From: KU Leuven
Published January 22, 2015 08:47 AM

Atmospheric Rivers Add to Antarctica's Ice Sheets

Extreme weather phenomena called atmospheric rivers were behind intense snowstorms recorded in 2009 and 2011 in East Antarctica. The resulting snow accumulation partly offset recent ice loss from the Antarctic ice sheet, report researchers from KU Leuven.   

Atmospheric rivers are long, narrow water vapour plumes stretching thousands of kilometres across the sky over vast ocean areas. They are capable of rapidly transporting large amounts of moisture around the globe and can cause devastating precipitation when they hit coastal areas.

Although atmospheric rivers are notorious for their flood-inducing impact in Europe and the Americas, their importance for Earth’s polar climate – and for global sea levels – is only now coming to light.

Princess Elisabeth

In this study, an international team of researchers led by Irina Gorodetskaya of KU Leuven’s Regional Climate Studies research group used a combination of advanced modelling techniques and data collected at Belgium’s Princess Elisabeth polar research station in East Antarctica’s Dronning Maud Land to produce the first ever in-depth look at how atmospheric rivers affect precipitation in Antarctica.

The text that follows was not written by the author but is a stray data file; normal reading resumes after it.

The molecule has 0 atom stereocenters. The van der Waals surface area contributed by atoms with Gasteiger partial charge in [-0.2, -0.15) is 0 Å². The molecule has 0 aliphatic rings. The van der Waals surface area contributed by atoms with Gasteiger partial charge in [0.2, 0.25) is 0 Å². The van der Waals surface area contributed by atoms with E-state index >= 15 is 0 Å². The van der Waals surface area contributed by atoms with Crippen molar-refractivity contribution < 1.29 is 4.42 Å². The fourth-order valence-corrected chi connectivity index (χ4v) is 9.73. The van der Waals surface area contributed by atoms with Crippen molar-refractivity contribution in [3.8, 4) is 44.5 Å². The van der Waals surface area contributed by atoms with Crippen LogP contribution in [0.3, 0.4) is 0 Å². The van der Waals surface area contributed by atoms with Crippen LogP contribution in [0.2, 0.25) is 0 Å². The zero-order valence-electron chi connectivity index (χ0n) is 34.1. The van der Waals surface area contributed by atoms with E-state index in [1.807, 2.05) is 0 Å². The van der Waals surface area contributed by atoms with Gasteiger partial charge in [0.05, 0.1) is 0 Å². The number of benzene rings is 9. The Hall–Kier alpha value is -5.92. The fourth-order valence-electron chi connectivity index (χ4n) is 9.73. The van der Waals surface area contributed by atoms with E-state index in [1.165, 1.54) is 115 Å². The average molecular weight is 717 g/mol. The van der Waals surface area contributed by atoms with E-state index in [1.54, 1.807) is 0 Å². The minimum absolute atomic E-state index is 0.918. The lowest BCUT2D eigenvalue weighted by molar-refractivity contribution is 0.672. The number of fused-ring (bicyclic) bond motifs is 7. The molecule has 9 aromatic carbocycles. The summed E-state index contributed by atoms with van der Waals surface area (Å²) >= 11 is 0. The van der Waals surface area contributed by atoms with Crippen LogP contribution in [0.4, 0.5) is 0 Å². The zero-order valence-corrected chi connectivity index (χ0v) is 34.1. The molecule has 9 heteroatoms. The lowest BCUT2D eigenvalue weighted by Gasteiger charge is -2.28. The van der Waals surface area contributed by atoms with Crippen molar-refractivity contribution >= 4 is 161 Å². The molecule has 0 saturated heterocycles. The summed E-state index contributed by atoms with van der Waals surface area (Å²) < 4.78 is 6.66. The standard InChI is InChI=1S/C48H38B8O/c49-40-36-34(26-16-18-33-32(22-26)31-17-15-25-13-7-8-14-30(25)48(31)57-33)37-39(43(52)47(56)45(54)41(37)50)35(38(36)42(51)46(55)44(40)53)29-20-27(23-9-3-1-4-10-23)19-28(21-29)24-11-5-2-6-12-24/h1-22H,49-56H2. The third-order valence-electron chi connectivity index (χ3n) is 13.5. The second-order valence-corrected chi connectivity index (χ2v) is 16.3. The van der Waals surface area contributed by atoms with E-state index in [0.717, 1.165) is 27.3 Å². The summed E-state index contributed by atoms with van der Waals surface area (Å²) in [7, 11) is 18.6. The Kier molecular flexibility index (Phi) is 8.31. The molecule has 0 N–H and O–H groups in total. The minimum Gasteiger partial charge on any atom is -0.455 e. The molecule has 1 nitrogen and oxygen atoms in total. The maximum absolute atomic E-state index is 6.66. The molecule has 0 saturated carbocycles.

The researchers studied two particular instances of heavy snowfall in the East Antarctic region in detail, one in May 2009 and another in February 2011, and found that both were caused by atmospheric rivers slamming into the East Antarctic coast.   

The Princess Elisabeth polar research station recorded snow accumulation equivalent to up to 5 centimetres of water for each of these weather events, good for 22 per cent of the total annual snow accumulation in those years.

The findings point to atmospheric rivers’ impressive snow-producing power. “When we looked at all the extreme weather events that took place during 2009 and 2011, we found that the nine atmospheric rivers that hit East Antarctica in those years accounted for 80 per cent of the exceptional snow accumulation at Princess Elisabeth station,” says Irina Gorodetskaya.

Diminishing ice sheet

And this can have important consequences for Antarctica’s diminishing ice sheet. “There is a need to understand how the flow of ice within Antarctica’s ice sheet responds to warming and gain insight in atmospheric processes, cloud formation and snowfall,” adds Nicole Van Lipzig, co-author of the study and professor of geography at KU Leuven.

A separate study found that the Antarctic ice sheet has lost substantial mass in the last two decades – at an average rate of about 68 gigatons per year during the period 1992-2011.

Continue reading at KU Leuven.

Antarctica ice sheet image via Shutterstock.

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